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Watch the Pop Scotch online guitar lesson by Robben Ford from Rhythm Revolution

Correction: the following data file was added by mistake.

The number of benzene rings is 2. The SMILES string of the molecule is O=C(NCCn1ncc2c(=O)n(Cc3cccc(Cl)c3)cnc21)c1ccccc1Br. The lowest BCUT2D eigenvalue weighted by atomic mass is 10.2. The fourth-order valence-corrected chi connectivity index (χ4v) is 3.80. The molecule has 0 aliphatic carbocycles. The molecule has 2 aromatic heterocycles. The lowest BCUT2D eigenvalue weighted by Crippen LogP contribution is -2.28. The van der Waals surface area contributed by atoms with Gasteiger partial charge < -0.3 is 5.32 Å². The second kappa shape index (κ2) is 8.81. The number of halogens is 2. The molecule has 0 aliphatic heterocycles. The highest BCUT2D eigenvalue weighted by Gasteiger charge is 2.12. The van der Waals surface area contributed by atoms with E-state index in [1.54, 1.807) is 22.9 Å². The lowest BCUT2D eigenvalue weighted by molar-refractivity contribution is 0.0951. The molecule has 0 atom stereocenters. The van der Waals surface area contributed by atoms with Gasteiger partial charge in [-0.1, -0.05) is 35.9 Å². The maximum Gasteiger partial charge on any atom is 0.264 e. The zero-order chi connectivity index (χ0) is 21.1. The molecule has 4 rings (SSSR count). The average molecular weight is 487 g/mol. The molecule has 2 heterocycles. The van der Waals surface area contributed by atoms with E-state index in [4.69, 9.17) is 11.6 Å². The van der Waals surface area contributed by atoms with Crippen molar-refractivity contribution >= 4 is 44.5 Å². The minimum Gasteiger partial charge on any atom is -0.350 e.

James Brown's music was very paired down in terms of use of instruments and use of chordal instruments. It was basically bass, drums, a couple of rhythm guitars and horns. It sounds like a lot of instruments but never thick in the middle which is where you'd find a piano or a b3 or guitars, but the way the Blue Flames used the guitar, the guitar was very akin to a percussion instrument. It hinted a chord, a nine chord, or a simple seventh chord. So it's sparse, a lot of space in between the instruments. So you get this rhythmic popping thing. I'm playing that nine chord which is classic James Brown, like "Cold Sweat". That little finger gets a lot of support from those other two fingers. Our little progression goes to a G seven. I'm often prone to pairing down chords, such as third seventh and fifth, or third seventh and root and so normally I might play that sparse of a seventh chord voicing. Now you get the rhythm and the basic harmony of the chord. James Brown music is very sparse so there is room for all those notes, low notes. It's nice to hear them because of all the space because no acoustics, other rhythm guitars, organs or piano. And then just a classic baseline. And you'll notice I got my hands on the strings to give it that dampened sound, I play a lot of my guitar with the butt end or rounded end of the pick and in this case I'm playing with the tip of the pick. Here I'm making a choice. I'm not just doing what I normally do. This is a particular instance that calls for a particular approach and so I'm using the pointy end of the pick because it's percussive, and kind of bright and reminds me of the sound of the James Brown guitar player. You can hear those notes even though your hand is laying on it so they're padded. This is a voicing of a nine chord but I'm taking out the ninth and dampening it because I like the sound better. Having the notes more spread out. If you looked at it on the piano, they are really far apart so you can hear the notes individually and hear the movement really clearly. If you do this instead, to me, it's kind of cloudy sounding. This is another D minor six, also partially seventh, and the sixth on top. But I'm just playing those top three notes. My finger is extended over these three strings to help dampen them. I think I played that voicing as well, D thirteen, a very funky voicing. D thirteen raised nine and just so you know - you can play that same voicing here. So, you don't want to use too many voicings, too many colors, because it's really about rhythm and percolation and sparseness. So I wouldn’t play a chord that is too harmonic, that can take away from what's really the focus - the rhythm. I would play a voicing that's pretty thick but I'd keep to that seventh or ninth chord. G seven or once in a while I might hit a chord with more harmonic information. However it's just a punch and it's gone and then you're back. You play to the song. Whatever voicings you choose have to be geared to the song and what the song is trying to communicate. With this kind of music, seventh and ninth chords are best. Beyond that a little bit off salt and pepper once in a while, but really kept to a minimum. That is the essence of this kind of music, this kind of R&B.